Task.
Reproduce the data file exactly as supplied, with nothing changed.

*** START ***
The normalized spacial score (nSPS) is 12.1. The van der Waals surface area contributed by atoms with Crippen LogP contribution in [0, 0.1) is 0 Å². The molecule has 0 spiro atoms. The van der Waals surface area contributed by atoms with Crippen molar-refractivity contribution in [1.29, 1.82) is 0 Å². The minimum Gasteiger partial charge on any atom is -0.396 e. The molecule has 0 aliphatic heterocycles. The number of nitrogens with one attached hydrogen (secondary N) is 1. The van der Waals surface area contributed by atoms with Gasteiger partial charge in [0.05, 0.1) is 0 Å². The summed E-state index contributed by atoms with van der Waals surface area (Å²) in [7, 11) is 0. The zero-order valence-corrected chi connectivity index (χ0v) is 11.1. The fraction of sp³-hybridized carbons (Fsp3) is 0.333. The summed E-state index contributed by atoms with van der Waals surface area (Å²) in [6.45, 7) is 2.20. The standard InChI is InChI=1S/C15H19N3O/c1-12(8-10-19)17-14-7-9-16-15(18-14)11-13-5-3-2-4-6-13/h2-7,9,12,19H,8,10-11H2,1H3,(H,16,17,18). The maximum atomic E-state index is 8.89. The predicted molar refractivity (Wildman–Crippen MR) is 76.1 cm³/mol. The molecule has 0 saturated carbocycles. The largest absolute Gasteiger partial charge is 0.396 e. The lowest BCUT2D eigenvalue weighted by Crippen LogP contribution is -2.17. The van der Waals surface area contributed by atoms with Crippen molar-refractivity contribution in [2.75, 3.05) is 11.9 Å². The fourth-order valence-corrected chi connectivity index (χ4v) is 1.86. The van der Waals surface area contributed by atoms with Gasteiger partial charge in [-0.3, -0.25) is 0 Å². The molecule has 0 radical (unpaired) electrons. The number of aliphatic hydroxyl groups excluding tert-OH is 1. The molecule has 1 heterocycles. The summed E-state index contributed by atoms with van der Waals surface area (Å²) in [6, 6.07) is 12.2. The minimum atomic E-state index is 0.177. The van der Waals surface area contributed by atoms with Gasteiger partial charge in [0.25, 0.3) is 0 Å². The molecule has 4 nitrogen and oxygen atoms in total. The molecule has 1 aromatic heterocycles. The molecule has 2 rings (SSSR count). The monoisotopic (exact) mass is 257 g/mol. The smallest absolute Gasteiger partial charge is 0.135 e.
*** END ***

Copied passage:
The normalized spacial score (nSPS) is 12.1. The van der Waals surface area contributed by atoms with Crippen LogP contribution in [0, 0.1) is 0 Å². The molecule has 0 spiro atoms. The van der Waals surface area contributed by atoms with Crippen molar-refractivity contribution in [1.29, 1.82) is 0 Å². The minimum Gasteiger partial charge on any atom is -0.396 e. The molecule has 0 aliphatic heterocycles. The number of nitrogens with one attached hydrogen (secondary N) is 1. The van der Waals surface area contributed by atoms with Gasteiger partial charge in [0.05, 0.1) is 0 Å². The summed E-state index contributed by atoms with van der Waals surface area (Å²) in [7, 11) is 0. The zero-order valence-corrected chi connectivity index (χ0v) is 11.1. The fraction of sp³-hybridized carbons (Fsp3) is 0.333. The summed E-state index contributed by atoms with van der Waals surface area (Å²) in [6.45, 7) is 2.20. The standard InChI is InChI=1S/C15H19N3O/c1-12(8-10-19)17-14-7-9-16-15(18-14)11-13-5-3-2-4-6-13/h2-7,9,12,19H,8,10-11H2,1H3,(H,16,17,18). The maximum atomic E-state index is 8.89. The predicted molar refractivity (Wildman–Crippen MR) is 76.1 cm³/mol. The molecule has 0 saturated carbocycles. The largest absolute Gasteiger partial charge is 0.396 e. The lowest BCUT2D eigenvalue weighted by Crippen LogP contribution is -2.17. The van der Waals surface area contributed by atoms with Crippen molar-refractivity contribution in [2.75, 3.05) is 11.9 Å². The fourth-order valence-corrected chi connectivity index (χ4v) is 1.86. The van der Waals surface area contributed by atoms with Gasteiger partial charge in [-0.3, -0.25) is 0 Å². The molecule has 0 radical (unpaired) electrons. The number of aliphatic hydroxyl groups excluding tert-OH is 1. The molecule has 1 heterocycles. The summed E-state index contributed by atoms with van der Waals surface area (Å²) in [6, 6.07) is 12.2. The minimum atomic E-state index is 0.177. The van der Waals surface area contributed by atoms with Gasteiger partial charge in [0.25, 0.3) is 0 Å². The molecule has 4 nitrogen and oxygen atoms in total. The molecule has 1 aromatic heterocycles. The molecule has 2 rings (SSSR count). The monoisotopic (exact) mass is 257 g/mol. The smallest absolute Gasteiger partial charge is 0.135 e.